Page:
Address health cost issues

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The U.S. Supreme Court has heard a landmark case concerning the Affordable Care Act.

This case centers on whether the ACA violates our Constitution by mandating that all Americans have health insurance either through entitlement or individual purchase. Unlike Medicare, funded through approved taxation, ACA funding by individual purchasers was not proposed as a “tax.” However, the proposed fine for failure to purchase health insurance by those deemed ineligible for subsidized health-care coverage has been construed as the equivalent of an unjust tax levy. Since health-care coverage can cross state lines, this challenge has now been raised by 26 states.

The outcome of the Supreme Court’s deliberations could affect the future of U.S. health care as much as did the original ACA legislation. If the justices rule against the ACA, then what happens next? Does the act go down in its entirety, sinking future health-care reform?

I agree that real reform in our health-care coverage and delivery systems is needed. Such reform should maximize the affordability and availability of health care. It should respect the rights of individuals not to purchase health care. It should shield hospitals and health-care providers from undue medico-legal attack. It should promote preventive measures that would foster better health for our current and future citizens.

As a world economic leader, the United States
should lead in health-care delivery to all of its citizens. No other country has such abundant resources for accomplishing this goal. However, the United States has the most expensive health-care delivery system on Earth, an issue rightfully addressed in the ACA’s 2,000-plus pages.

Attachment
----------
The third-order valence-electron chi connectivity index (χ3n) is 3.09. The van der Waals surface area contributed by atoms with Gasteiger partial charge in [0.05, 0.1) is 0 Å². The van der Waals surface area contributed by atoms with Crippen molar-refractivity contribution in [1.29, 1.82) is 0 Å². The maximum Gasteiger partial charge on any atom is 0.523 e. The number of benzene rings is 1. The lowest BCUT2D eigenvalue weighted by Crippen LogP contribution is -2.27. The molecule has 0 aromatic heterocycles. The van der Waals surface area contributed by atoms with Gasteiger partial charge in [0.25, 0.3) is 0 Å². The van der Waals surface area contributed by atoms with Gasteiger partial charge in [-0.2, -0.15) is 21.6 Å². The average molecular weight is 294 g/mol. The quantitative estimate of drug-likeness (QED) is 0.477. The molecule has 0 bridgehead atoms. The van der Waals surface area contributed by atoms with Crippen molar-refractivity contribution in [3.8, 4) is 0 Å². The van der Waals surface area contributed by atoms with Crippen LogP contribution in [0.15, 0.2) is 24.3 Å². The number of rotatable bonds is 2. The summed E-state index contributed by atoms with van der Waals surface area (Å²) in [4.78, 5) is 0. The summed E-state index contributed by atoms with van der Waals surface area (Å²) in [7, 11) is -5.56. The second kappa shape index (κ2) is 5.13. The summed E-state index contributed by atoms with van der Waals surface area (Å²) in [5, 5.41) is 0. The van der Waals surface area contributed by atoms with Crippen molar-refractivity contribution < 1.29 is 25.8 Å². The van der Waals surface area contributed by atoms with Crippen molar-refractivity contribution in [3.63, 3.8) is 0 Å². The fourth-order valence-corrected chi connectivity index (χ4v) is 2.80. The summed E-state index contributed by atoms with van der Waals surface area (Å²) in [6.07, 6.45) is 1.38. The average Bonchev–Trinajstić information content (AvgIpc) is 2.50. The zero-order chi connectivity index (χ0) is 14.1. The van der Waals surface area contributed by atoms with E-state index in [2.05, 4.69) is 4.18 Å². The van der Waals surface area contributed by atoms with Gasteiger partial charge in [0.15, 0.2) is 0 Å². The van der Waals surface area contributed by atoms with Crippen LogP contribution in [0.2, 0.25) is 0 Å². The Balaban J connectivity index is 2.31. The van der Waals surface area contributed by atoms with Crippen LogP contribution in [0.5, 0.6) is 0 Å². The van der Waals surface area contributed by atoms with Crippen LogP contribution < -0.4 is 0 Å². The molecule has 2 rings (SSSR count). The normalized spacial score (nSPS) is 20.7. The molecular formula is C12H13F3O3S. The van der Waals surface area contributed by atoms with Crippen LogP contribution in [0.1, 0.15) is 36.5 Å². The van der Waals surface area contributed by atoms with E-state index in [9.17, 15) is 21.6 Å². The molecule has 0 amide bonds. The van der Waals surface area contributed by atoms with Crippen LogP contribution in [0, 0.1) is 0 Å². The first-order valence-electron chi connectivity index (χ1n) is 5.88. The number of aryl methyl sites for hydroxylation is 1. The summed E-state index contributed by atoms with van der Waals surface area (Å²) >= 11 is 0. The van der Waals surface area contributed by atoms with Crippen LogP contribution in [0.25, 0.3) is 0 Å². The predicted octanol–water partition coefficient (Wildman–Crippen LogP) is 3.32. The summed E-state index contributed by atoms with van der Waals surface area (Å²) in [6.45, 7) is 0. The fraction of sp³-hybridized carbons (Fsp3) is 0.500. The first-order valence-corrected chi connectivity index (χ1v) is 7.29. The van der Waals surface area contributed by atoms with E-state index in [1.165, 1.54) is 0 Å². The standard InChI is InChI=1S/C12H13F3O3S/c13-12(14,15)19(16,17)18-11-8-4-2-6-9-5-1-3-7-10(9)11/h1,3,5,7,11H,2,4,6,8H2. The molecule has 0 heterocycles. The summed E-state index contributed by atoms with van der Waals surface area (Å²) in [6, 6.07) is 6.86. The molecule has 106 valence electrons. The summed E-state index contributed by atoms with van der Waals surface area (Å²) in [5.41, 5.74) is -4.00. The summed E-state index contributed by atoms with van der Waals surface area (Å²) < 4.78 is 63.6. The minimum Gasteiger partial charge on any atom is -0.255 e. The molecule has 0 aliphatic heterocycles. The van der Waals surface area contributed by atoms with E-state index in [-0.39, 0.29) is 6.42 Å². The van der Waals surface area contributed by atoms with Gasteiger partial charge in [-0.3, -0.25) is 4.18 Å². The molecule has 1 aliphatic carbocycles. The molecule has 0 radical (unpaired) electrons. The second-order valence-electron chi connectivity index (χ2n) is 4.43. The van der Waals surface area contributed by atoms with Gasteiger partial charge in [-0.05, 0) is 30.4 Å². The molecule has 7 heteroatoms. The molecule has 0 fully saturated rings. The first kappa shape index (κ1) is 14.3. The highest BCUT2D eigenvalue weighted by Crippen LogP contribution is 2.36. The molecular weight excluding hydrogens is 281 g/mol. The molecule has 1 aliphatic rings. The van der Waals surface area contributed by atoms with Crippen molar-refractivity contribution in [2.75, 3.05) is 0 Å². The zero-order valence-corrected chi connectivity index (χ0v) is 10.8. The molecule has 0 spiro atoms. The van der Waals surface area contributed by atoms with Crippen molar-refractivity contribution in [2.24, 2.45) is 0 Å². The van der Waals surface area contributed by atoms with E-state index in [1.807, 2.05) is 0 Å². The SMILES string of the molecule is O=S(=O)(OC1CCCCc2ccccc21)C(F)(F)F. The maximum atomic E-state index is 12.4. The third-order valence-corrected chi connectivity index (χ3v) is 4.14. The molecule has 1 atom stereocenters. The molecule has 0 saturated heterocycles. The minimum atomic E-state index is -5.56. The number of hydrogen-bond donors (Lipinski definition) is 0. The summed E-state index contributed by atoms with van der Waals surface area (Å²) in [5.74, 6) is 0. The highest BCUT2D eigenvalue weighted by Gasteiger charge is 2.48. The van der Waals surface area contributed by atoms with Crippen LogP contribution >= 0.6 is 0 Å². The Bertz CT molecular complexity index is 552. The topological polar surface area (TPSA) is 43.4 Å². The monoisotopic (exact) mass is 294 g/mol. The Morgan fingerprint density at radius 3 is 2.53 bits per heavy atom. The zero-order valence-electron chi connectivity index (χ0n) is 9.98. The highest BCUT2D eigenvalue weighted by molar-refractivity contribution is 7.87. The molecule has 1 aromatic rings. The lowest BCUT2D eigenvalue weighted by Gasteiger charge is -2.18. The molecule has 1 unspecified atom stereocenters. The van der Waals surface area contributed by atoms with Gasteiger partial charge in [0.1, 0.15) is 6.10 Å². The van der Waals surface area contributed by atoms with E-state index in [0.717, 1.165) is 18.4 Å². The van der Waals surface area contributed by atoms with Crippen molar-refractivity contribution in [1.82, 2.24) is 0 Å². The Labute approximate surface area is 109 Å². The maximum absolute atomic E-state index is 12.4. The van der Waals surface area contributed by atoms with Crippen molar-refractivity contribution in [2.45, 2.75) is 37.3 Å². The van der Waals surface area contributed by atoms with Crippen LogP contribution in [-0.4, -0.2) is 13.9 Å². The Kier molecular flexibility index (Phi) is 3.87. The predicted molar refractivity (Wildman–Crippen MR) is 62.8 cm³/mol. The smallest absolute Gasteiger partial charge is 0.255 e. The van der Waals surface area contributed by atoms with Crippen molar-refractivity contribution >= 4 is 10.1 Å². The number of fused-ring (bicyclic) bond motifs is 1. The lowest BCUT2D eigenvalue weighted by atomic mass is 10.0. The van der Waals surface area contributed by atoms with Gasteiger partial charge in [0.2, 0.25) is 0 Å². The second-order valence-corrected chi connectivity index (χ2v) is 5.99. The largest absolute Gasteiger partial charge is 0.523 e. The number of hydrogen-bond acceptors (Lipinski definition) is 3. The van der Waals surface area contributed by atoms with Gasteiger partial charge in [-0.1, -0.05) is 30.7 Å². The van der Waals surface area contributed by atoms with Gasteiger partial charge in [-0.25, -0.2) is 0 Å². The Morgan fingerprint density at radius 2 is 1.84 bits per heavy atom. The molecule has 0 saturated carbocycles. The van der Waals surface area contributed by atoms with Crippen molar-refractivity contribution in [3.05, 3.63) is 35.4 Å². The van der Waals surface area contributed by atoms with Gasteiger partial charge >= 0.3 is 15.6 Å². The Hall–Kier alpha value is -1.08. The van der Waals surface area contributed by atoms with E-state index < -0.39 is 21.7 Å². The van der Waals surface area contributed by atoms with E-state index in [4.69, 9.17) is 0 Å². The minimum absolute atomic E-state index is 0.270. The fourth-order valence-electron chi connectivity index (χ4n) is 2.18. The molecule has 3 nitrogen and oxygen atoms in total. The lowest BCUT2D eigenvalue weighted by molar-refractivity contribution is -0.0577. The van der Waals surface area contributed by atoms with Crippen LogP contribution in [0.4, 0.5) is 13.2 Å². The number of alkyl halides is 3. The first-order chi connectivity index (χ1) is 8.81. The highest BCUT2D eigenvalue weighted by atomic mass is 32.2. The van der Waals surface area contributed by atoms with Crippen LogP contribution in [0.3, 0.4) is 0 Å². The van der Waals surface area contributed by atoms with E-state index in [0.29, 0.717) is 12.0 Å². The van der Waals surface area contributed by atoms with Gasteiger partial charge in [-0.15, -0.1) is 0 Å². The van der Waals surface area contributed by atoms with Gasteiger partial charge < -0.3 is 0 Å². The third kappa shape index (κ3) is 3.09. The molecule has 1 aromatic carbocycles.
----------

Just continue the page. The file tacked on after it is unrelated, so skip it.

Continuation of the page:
Regardless of the Supreme Court’s decision, addressing the issue of cost should remain a collaboration between providers and consumers of health care – tempered, when necessary, by appropriate legislation.

Lawrence D. Devoe, M.D.

Augusta

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Retired Army
17512
Points
Retired Army 04/02/12 - 01:15 am
3
2
Medicare for All does just

Medicare for All does just that Doc.

Let's get big for profit business out of healthcare and put doctors back to the work of being doctors, not bill collectors or lackeys of "for profit" insurance companies.

Single payer national health coverage can do this. No one should have to be one diagnosis or accident away from bankruptcy. Small business's shouldn't have to temper their work forces by what they can pay in benefits. People should not have to be held hostage to a career or job because they have no other way to protect themselves and their loved ones.

We can and should do this America. Let's get together and do it.

National single payer healthcare is a path to real freedom. Your health care should not be a for profit industry. Doctors should be allowed to practice under the Hippocratic oath they take when entering practice, not owing their livelihood to a soulless insurance company whose only interest is the bottom line, not your health.

And for those of you who would throw up the straw men of limited care, I would say that there will still be plenty of professionals who would opt to not participate in the system to whom you could mortgage your home and your family's future to. There should always be that choice.

And, that other bogeyman "Guvmint" healthcare. I challenge you to find a better system than that enjoyed by the US Military and the Veterans Administration in regards to both quality of care and availability of care. Hey, they've been using preventive medicine to help me stay healthy and active for over 45 years now. I think all Americans should have a right to Life, liberty and the pursuit of happiness.

desertcat6
1140
Points
desertcat6 04/02/12 - 03:13 am
2
1
Just because everyone will

Just because everyone will need healthcare isn't a good enough reason to nationalize healthcare. Despite all the talk, medical care isn't a basic human right. Its a benefit of a modern and productive society. Caregivers and research scientists are compensated for their efforts and people/citizens strive to obtain it to ensure the health of their loved ones.

Insurance just happens to be the vehicle by which most of us pay for it, and, yes, the cost has increased. MEDICARE is a government run insurance program for the elderly and disabled that fails to pay the market price, forces us all to contribute, and can't cover its costs.